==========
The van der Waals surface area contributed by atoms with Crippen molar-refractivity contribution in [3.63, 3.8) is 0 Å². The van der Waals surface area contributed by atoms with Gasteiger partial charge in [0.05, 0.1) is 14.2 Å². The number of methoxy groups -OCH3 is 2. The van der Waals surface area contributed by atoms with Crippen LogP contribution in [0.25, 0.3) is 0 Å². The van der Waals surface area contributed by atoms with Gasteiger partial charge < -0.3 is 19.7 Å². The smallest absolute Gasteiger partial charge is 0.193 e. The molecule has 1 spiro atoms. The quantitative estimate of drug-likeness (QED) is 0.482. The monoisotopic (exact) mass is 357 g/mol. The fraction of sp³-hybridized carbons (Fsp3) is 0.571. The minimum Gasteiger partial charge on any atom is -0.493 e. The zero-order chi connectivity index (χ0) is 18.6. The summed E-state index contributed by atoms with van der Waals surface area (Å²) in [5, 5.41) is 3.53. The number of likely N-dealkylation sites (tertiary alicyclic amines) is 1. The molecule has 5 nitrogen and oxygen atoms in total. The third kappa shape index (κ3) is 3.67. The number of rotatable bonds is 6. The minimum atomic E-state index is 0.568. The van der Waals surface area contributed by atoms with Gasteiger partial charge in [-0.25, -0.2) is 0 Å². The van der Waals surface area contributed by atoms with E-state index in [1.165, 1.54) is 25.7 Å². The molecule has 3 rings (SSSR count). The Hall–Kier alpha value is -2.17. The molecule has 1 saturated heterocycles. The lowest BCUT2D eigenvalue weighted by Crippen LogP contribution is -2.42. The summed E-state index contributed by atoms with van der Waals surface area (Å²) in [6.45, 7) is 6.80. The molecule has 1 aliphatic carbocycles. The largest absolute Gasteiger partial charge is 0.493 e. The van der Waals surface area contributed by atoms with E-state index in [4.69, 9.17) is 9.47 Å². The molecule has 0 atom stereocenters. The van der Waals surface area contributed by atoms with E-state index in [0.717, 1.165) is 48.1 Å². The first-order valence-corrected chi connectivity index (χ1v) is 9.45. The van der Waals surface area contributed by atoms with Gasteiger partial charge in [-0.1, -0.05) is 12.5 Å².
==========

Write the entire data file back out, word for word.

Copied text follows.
The van der Waals surface area contributed by atoms with Crippen molar-refractivity contribution in [3.63, 3.8) is 0 Å². The van der Waals surface area contributed by atoms with Gasteiger partial charge in [0.05, 0.1) is 14.2 Å². The number of methoxy groups -OCH3 is 2. The van der Waals surface area contributed by atoms with Crippen LogP contribution in [0.25, 0.3) is 0 Å². The van der Waals surface area contributed by atoms with Gasteiger partial charge < -0.3 is 19.7 Å². The smallest absolute Gasteiger partial charge is 0.193 e. The molecule has 1 spiro atoms. The quantitative estimate of drug-likeness (QED) is 0.482. The monoisotopic (exact) mass is 357 g/mol. The fraction of sp³-hybridized carbons (Fsp3) is 0.571. The minimum Gasteiger partial charge on any atom is -0.493 e. The zero-order chi connectivity index (χ0) is 18.6. The summed E-state index contributed by atoms with van der Waals surface area (Å²) in [5, 5.41) is 3.53. The number of likely N-dealkylation sites (tertiary alicyclic amines) is 1. The molecule has 5 nitrogen and oxygen atoms in total. The third kappa shape index (κ3) is 3.67. The number of rotatable bonds is 6. The minimum atomic E-state index is 0.568. The van der Waals surface area contributed by atoms with Gasteiger partial charge in [-0.25, -0.2) is 0 Å². The van der Waals surface area contributed by atoms with E-state index in [1.165, 1.54) is 25.7 Å². The molecule has 3 rings (SSSR count). The Hall–Kier alpha value is -2.17. The molecule has 1 saturated heterocycles. The lowest BCUT2D eigenvalue weighted by Crippen LogP contribution is -2.42. The summed E-state index contributed by atoms with van der Waals surface area (Å²) in [6.45, 7) is 6.80. The molecule has 1 aliphatic carbocycles. The largest absolute Gasteiger partial charge is 0.493 e. The van der Waals surface area contributed by atoms with E-state index in [4.69, 9.17) is 9.47 Å². The molecule has 0 atom stereocenters. The van der Waals surface area contributed by atoms with E-state index in [0.717, 1.165) is 48.1 Å². The first-order valence-corrected chi connectivity index (χ1v) is 9.45. The van der Waals surface area contributed by atoms with Gasteiger partial charge in [-0.1, -0.05) is 12.5 Å².